Why tagging and categories are essential content strategies

You want to create a lot of content.

You want to blog.
You want to write newsletters.
You want to record videos.
You want to publish books.
You want to podcast.
You want to host webinars.
Maybe you want to speak on stage.

At the end of the day, it can feel overwhelming, can’t it? One of the most frequently asked questions I get are how to create a lot of content on an ongoing basis, in a sustainable manner. The answer is simple: tagging and categories.

I can see you scratching your head. The basis of a good content strategy that won’t drive you insane is a system that encourages you to create a little something every day. Most of the time, that’s blogging. Just about anyone can knock out 100-500 words a day. The problem with blogging is that because it’s bite-sized content, it’s very difficult to see how that plays into a bigger picture. The secret is to use tags and categories that are accurate when you’re writing your regular blog posts. Make sure every post is tagged or categorized accurately when you’re writing.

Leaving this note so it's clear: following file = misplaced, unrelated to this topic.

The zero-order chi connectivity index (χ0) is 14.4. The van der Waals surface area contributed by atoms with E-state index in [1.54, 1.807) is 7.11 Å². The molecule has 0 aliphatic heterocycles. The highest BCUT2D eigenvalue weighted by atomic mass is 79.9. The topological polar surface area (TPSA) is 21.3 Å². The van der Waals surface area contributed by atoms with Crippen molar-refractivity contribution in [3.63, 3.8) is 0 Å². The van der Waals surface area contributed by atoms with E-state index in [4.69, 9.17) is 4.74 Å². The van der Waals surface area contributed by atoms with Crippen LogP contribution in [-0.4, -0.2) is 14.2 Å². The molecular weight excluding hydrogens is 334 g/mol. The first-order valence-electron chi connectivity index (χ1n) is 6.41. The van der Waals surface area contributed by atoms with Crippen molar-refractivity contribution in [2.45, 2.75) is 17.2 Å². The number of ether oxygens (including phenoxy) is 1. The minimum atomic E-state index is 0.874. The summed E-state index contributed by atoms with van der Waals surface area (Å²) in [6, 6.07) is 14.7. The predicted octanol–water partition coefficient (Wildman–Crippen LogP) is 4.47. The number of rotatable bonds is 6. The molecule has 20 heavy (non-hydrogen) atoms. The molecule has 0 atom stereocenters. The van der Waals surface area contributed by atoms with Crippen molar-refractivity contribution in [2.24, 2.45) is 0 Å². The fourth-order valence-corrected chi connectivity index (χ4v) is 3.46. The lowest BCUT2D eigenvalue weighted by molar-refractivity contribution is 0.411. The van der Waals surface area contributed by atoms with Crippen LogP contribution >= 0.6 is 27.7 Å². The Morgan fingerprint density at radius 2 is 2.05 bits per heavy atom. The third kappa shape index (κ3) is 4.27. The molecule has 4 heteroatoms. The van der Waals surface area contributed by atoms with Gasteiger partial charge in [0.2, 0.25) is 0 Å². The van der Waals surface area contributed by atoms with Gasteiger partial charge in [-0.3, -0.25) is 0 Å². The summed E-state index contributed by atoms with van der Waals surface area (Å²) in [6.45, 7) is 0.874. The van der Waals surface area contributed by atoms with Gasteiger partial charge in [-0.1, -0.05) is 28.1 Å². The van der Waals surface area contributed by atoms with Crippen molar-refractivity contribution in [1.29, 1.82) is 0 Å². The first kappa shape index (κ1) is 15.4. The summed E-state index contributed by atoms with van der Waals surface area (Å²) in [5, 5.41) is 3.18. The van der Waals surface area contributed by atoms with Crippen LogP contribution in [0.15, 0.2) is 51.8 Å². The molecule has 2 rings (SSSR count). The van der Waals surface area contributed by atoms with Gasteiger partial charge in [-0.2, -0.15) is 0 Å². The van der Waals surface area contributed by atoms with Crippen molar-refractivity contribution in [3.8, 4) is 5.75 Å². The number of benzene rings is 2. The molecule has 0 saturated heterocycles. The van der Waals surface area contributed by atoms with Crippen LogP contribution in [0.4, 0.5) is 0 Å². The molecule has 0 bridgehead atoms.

Why tagging and categories are essential content strategies

Why? Because when it comes time to crank out other formats of media, other formats of content, you can simply head to the categories page on your blog and look at all of the work you’ve done in any category:

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Look back after you’ve been blogging for a while, and you’ll find the posts by category you created that can be sewn together into an instant eBook, with each relevant post in that category a chapter (or at the very least a start of a chapter). Summarize the links for a category (especially if you’re prolific in it) and you’ve got a newsletter. Look back at the posts in a category and find some imagery that matches the post (or larger versions of in-post images) and you’ve got slides for a webinar. Read them into a microphone and you’ve got a podcast. Record the webinar and you’ve got a video or video series. Get really good at delivering your ideas on a category and you have the makings of a public talk.

All of this is based on the work you already do every day. Don’t panic and stress about trying to do it all. Blog on the categories and topics that you are expert in, that you have experience in, and with proper categorization, turning it into other forms of content will be relatively easy.


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  • http://www.DataScopic.net/ Oz

    Good one! I do have aspirations of speaking and have wondered what my message would be. This gives me a new (and easy) place to look.